Aces on Bridge — Daily Columns

The Aces on Bridge: Saturday, March 10th, 2012

Split the lark and you'll find the music,
Bulb after bulb, in silver rolled,
Scantily dealt to the summer morning,
Saved for your ear when lutes be old.

Emily Dickinson

South North
North-South ♠ K Q 10 9
 8 7 3 2
 K 6
♣ 8 4 3
West East
♠ J 6 3
 J 5
 9 3 2
♣ K 10 9 7 6
♠ A 8 7 5 4 2
 10 6 4
 Q 10 7
♣ J
♠ —
 A K Q 9
 A J 8 5 4
♣ A Q 5 2
South West North East
1 Pass 1♠ Pass
3♣ Pass 3 Pass
3 Pass 3 NT Pass
4 NT Pass 6 All pass


When you're a truly great player, even if you have a complete bidding misunderstanding and end up in a dreadful contract, you can still focus and play for your best chance. In today's deal Bob Hamman managed to bid himself to the less-than-optimum contract of six diamonds. (Let's blame his partner.)

West started with a low spade to dummy’s king, and Hamman ruffed away East’s ace. He then played a diamond to the king, a diamond to the jack, and the diamond ace: one hurdle negotiated successfully.

He then cashed three rounds of hearts and exited with a low club. East won his singleton jack, perforce, and now had to give dummy three spade tricks (one more than declarer needed at this stage).

Very nicely played, but can you see how the defenders could have scuppered his plan?

West had (or should have had) a count of the whole deal. He knew declarer had started with a void in spades, four hearts (his partner having played up the line to show an odd number), and five diamonds. Therefore, he had four clubs. He could not possibly have started with A-Q-J-x in clubs or he would have discarded one on the spade queen when he had the chance. Consequently, East must have the singleton club jack or queen. In either case, West should go in with the club king, crashing his partner’s honor, and return the 10, thus ensuring a fourth-round trick for himself in the suit.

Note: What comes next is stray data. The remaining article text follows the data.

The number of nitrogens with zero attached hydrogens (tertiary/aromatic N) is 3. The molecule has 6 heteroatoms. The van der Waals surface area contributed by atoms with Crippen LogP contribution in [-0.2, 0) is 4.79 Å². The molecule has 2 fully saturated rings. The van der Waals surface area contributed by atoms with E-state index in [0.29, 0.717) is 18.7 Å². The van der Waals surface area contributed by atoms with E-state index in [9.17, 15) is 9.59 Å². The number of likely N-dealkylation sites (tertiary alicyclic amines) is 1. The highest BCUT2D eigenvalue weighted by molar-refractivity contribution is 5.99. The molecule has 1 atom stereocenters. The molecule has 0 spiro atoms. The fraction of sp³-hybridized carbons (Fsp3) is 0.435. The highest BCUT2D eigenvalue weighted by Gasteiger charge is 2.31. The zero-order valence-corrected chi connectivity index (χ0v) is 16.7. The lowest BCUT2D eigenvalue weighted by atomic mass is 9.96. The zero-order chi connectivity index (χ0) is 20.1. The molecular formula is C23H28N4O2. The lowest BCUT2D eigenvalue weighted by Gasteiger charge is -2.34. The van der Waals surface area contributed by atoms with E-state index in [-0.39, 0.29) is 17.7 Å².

If ever a hand with four trump looked like one with only three, this is it. You would rather slow down the auction than encourage partner to do any more bidding than he feels compelled to. So just raise to two hearts and do not feel obligated to compete any further until partner shows signs of life.


♠ K Q 10 9
 8 7 3 2
 K 6
♣ 8 4 3
South West North East
1 1 Dbl.

For details of Bobby Wolff’s autobiography, The Lone Wolff, contact If you would like to contact Bobby Wolff, please leave a comment at this blog. Reproduced with permission of United Feature Syndicate, Inc., Copyright 2012. If you are interested in reprinting The Aces on Bridge column, contact


David WarheitMarch 24th, 2012 at 12:14 pm

Why not play a low spade from dummy at trick one? End of all problems, making 6. Both my line and Hamman’s require hearts to be 3-2 & east to hold queen third of diamonds, and it’s a given that east has the ace of spades. Against best defence, Hamman’s line requires a defender to hold the singleton king of clubs and exactly 3 hearts or for east to have king third of clubs. My line only requires west to have the jack of spades.

bobby wolffMarch 24th, 2012 at 2:16 pm

Hi David,

Yes, as usual you are correct, except, on this bidding West could be underleading his ace of spades, but not the jack. However, your line of play seems more likely to succeed and that is almost the bottom line.

As for the bidding, Bob’s partner must have gotten much criticism, but at the same time, those spades of his looked much more promising than his hearts, but the contract was so awful, someone would have gotten much blame, only to be saved by the incredible turn of events.

Such is life in the elite bridge world who, sadly are, at least for public consumption, too results oriented.

Thanks for your contribution to better bridge.